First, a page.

And regarding what is under the hood, regarding the software license:
RetroFreak uses source code from the following open source projects:
- VBA-M (both primary SVN and VBA-Next fork)
- Genesis Plus GX
- FCEU (FCEU-Next fork)
- SNES9x (SNES9x-Next fork)
And of course a fork of the Linux kernel.
So yeah, I’ve been crazy busy this holiday season, between work and vacation so updates have . well not been forth coming.
I wanted to touch on old StarWars games for the new movie, and even got to play Star Wars on a x68000! If it were the 80’s I would super recommend one. But in this day/age it’s plagued by poor draw distances, poor wire frame 3d, and just poor game play. It is probably more of a fault with the arcade version that was revolutionary for it’s time, then it rotted and was ported out. Something like Frontier puts Star Wars to shame on low grade 68000 based hardware.
But the sound, sure was awesome!
I also want to do some passable review of the retro freak! I picked up one for about $150 USD. It is expensive, there is no doubt about that, and it is emulation. I also picked up a NES on a chip console clone for about $13 USD. At the same time I can score a MegaDrive for about 30-40 USD, and 25-30 for a SNES. Which brings me to an interesting observation:
There is next to NO Mega Drive stuff. There is far more Saturn, and very few Dreamcast, but I’s seen maybe 15 Mega Drive carts. Meanwhile I’ve found Famicom/Super Famicom stuff almost everywhere I look. My favorite is the local chain “Book Off” that almost always has a nice retro section, along with used PS1, PS2, PS3 and PS4 stuff.
Otherwise, I have horrible to non existent internet in the house I rented (it is like the yacht in Hong Kong from a few years back), so I’ve been forced to spend my time in internet cafes for 12+ hours a day.
Oh yeah, Tokyo is just like London. After 6pm, everyone goes home, the stores close, and there is nothing open. After 10 the trains stop and that is that.
While I’m on the subject of living in the future, and working physically wherever, the Microsoft Surface is a HORRIBLE HORRIBLE thing. Granted I didn’t pay for this one, but it’s wifi chip is utter crap, it is prone to locking hard, and the kickstand and detachable keyboard is a JOKE. I know Balmer wanted in on the iPad action, and then the Surface RT, eventually became just another PC, but damn a laptop this is not. The only nice thing I can say is that it boots fast. Which is something you’ll be doing lots of. The fan is noisy and distracting, the display is OK, but nothing fancy in this modern age.
I currently had to go out and buy 2 USB Ethernet adapters and bridge the cafe’s internet so I could connect this POS. I give the Microsoft Surface Pro v3 a 1/5*. AVOID DO NOT BUY.
In the “neato” section, I did find an eval copy of Citrix. And a NIB quality box of Postal 2! I didn’t know there was any updates so that was a surprise. But now I see it is on sale over on Steam, for $7.50 Hong Kong Dollars. I would do some give away but I also found out that my account got converted. YAY.
Which means I cannot give anything away as apparently I now live in a poorer area and get subsidized games. I guess that is to make up for censored and restricted catalogs.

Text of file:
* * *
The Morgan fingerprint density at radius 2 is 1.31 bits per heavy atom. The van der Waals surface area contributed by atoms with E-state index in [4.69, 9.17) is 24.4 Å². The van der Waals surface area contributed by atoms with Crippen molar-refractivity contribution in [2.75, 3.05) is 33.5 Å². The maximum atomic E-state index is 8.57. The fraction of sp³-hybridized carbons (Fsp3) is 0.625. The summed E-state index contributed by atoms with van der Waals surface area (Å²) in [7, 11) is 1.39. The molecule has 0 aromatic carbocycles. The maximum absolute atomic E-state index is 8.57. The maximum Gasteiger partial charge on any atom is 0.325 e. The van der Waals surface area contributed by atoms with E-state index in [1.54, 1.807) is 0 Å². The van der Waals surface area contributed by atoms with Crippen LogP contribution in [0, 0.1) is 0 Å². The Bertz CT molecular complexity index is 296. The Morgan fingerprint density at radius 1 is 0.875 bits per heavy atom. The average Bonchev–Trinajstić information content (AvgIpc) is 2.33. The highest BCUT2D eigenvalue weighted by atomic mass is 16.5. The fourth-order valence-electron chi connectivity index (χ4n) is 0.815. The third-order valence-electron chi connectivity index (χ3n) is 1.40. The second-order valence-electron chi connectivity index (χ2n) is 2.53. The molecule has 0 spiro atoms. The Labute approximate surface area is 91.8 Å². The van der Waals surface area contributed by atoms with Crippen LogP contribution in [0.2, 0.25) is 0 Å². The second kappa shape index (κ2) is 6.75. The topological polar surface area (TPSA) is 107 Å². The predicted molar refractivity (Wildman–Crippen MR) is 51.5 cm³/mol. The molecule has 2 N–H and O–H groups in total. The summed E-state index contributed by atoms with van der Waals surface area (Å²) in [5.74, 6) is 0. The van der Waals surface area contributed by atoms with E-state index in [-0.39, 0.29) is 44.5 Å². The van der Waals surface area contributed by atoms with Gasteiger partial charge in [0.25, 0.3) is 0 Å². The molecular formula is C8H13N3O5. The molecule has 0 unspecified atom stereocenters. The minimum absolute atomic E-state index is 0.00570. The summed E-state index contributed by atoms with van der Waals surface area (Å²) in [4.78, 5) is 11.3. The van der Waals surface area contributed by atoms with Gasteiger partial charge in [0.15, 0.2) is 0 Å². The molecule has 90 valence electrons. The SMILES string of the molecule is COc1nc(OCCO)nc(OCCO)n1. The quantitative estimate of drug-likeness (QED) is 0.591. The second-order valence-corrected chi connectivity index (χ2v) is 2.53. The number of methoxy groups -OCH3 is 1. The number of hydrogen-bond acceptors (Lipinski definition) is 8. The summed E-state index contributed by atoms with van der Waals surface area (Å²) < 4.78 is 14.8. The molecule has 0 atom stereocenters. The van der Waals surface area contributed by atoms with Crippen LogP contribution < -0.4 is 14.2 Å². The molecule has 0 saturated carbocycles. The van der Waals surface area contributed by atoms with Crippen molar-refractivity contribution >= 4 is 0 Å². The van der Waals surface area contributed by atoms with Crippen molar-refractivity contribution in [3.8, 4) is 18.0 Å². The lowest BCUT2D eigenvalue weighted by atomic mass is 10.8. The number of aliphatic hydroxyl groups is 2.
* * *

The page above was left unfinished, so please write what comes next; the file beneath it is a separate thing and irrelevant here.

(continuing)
So yeah, I am alive.
And MERRY CHRISTMAS!!!!!!
Crazy to think that 2016 is literally around the corner!
I have only seen one NEC PC-98 in my life, and naturally it was in Japan.. Wiki has a great article, (naturally), basically it was an intel powered IBM incompatible system, that ran an adapted version of MS-DOS localized to Japanese. It wasn’t until the introduction of Windows 95, did these machines die out, as 95 could be localized pretty well..
Anyways, after googling around to see who linked my builds of Qemu, I found this site, by Takeda Toshiya that includes patches and binaries for PC-98 emulation via Qemu!
I understand the PC-98 had quite a following for all kinds of games as people shifted away from the Sharp X68000.. Who also announced last week that they would exit the PC market all together.
Well I ordered the Asian version of Windows 95 from
retrosoftware.com . And the best part was the cover for the Internet Explorer 3.0 update:
Say what you will, but there is no doubt the Japanese always get more… interesting looking versions of our software…
Check out the additional pictures from the manual:
Other then that, the box looks somewhat boring…
Anyways I thought it would a good time to see if Qemu 0.10.5 can install Windows 95. So I started with a simple MS-DOS / Windows 3.1 install on a 1GB disk. Then I just mounted the CD-ROM (remember on a Win32/Win64 host to access your ‘D:’ drive you use the -cdrom \\.\d: to get access…)
Now the setup was SLOW, it reminded me of an old Pentium while it grinded away.. But the plus is that it actually WORKS… Unlike some other emulators with FAST machines.. I know it’s a trade off between slow emulation, or just not working at all. But Windows 95 will NOT run on physical machines with a faster then 1.5Ghz clock. (or so I remember).
Anyways with a little work you can come up with this:
Ok the good news is that it works, the ‘bad’ news is that the video & networking require drivers to run properly. Thankfully Natalia Portillo has provided all of this stuff on ONE EASY TO FIND SITE!!! I’d highly advise downloading a copy of what you need, using bzip2 to re-compress the files, and emailing them to yourself… That way you won’t lose them time & time over again!… As I just have.
Although to be honest it works better in ISA mode.. Remember the ne2000 is set for 0x300 IRQ 9 in the ISA mode.
If you want to try the PCI route, you’ll need an updated PCI driver which you can find on intel’s site here.
And one last thing I’d like to leave you Ted Stevens fans with. According to Microsoft Japan, the internet is NOT a series of tubes, but actually a bunch of trucks…. All labeled TCP/IP.